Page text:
(ChemotherapyAdvisor) – Patients with oropharyngeal cancer who are infected with human papilloma virus (HPV) respond better to radiotherapy, without addition of chemotherapy, than HPV-negative patients, according to Danish researchers. This conclusion is based on a paper entitled “HPV, Smoking and RT — Outcome in Advanced OPC Treated without Chemotherapy: Analysis of DAHANCA Patients,” which was presented on May 10 at the annual meeting of the European Society for Radiotherapy and Oncology (ESTRO) in Barcelona, Spain.

The outcomes of 181 patients in the Danish Head and Neck Cancer Group (DAHANCA) database were   investigated. In this database were patients who had been previously treated for advanced oropharyngeal cancer between 1992 and 2005. Investigators administered accelerated radiotherapy (6 fractions, 5 days) together with the radiation sensitizer: nimorazole; no chemotherapy was administered. Tumor biopsies were tested for HPV infection status.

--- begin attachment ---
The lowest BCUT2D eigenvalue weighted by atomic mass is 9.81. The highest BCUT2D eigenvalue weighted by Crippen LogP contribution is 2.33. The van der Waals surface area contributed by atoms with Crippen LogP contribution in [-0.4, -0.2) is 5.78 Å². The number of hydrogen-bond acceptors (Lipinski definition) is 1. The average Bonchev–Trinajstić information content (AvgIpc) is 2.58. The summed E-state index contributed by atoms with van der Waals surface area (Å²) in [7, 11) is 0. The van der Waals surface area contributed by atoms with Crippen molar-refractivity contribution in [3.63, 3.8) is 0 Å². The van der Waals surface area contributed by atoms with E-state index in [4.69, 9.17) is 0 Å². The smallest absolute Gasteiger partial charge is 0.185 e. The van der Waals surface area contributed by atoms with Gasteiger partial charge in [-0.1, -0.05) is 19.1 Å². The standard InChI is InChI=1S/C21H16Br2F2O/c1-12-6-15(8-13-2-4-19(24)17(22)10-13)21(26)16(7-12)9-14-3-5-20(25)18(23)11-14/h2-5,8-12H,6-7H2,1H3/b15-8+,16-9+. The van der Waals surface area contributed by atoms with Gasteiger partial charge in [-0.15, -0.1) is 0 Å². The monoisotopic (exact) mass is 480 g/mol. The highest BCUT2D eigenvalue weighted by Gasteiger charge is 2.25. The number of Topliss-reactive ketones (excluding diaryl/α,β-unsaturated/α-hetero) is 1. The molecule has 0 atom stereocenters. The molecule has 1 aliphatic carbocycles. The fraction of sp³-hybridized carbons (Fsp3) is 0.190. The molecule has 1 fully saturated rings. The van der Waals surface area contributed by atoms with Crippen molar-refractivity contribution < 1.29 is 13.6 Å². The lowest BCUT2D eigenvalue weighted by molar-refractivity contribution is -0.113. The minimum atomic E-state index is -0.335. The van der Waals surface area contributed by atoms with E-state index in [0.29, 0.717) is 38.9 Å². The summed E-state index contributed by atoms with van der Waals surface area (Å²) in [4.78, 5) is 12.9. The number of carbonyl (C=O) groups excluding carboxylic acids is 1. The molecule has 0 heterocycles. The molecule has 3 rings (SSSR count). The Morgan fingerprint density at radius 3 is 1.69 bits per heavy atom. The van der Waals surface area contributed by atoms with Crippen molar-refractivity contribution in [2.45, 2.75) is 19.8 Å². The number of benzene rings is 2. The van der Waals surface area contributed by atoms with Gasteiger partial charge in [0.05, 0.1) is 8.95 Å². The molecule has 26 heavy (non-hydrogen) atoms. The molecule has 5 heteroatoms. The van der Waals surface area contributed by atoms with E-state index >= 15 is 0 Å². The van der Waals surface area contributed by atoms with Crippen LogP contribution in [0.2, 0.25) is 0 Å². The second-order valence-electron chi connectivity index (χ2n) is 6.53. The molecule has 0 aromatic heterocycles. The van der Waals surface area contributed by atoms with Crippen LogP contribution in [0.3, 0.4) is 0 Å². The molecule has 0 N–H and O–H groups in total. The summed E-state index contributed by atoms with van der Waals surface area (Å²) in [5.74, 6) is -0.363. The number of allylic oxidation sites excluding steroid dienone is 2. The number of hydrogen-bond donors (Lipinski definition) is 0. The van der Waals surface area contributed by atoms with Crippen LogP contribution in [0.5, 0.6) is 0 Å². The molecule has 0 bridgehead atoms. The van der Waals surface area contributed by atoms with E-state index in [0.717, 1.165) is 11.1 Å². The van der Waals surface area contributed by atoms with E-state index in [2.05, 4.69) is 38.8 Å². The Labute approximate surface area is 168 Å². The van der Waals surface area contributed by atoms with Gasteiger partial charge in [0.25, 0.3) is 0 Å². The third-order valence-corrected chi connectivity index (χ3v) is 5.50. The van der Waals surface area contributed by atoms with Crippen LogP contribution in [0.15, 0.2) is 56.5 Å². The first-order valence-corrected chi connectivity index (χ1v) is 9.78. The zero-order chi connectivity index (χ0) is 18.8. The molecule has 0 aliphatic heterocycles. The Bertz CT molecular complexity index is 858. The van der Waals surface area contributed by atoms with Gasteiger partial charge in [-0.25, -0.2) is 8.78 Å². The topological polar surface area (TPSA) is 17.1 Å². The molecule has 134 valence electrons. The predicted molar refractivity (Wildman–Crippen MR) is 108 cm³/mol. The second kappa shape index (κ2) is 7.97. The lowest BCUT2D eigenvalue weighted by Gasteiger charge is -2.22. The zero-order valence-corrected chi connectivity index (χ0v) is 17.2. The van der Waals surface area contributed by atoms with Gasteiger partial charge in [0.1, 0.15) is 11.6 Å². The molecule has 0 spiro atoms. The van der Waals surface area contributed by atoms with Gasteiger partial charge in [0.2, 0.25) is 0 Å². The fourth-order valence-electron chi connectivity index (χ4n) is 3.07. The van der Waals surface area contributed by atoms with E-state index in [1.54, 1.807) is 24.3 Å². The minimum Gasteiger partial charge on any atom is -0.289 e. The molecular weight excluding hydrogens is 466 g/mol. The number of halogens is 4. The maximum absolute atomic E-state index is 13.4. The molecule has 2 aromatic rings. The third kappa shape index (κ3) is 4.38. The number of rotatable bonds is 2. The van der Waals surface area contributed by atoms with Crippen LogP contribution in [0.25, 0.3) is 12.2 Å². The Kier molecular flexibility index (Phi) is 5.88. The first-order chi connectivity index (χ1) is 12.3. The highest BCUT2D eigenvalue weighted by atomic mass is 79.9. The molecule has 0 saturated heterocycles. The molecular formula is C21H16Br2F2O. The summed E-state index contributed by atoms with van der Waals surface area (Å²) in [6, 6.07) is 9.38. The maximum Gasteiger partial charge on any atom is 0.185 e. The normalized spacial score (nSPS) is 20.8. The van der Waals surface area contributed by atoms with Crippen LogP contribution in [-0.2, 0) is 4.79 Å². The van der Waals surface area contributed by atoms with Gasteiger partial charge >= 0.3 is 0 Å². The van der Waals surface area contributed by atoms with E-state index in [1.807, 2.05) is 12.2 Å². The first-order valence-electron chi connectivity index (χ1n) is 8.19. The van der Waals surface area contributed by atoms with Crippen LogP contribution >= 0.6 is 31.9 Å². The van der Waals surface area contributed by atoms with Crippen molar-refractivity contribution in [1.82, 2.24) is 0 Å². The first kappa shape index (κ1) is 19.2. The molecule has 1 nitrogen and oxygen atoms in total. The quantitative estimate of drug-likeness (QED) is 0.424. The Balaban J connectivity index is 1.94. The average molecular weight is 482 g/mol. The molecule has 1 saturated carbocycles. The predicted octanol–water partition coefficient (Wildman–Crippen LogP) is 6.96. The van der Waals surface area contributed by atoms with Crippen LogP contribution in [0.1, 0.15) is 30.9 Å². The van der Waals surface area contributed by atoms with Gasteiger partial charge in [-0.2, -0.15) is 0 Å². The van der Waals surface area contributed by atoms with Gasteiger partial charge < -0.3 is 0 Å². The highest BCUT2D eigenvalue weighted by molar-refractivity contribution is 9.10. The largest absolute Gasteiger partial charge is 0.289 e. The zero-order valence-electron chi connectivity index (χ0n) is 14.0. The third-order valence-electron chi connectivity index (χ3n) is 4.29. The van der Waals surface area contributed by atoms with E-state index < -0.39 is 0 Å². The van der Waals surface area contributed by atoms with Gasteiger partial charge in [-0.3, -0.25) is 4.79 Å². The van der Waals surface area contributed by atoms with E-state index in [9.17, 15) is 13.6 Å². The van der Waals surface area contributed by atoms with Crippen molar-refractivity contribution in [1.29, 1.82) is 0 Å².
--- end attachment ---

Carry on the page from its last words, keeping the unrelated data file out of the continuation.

The investigators reported that “out of the 181 patients, 103 had HPV-positive tumors (57%). HPV-positive patients had better control of the tumor at its primary site (81% vs. 48% of HPV-negative patients), disease-specific survival (90% vs. 56%), and overall survival (77% vs. 38%).”

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When investigators analyzed the patients’ smoking history, they showed that, in patients who were light smokers or never smokers, “the probability of tumor control at its primary site was 91%, disease-specific survival was 96%, and overall survival 90% five years after completion of radiotherapy. In comparison, the corresponding results for HPV-positive, heavy smokers were 77%, 81% and 63% after five years.”

The results, which were surprising, as previous data had demonstrated that HPV can trigger throat cancer, were presented by Pernille Lassen, MD, a resident in medical and radiation oncology and researcher at Aarhus University Hospital, Aarhus, Denmark.

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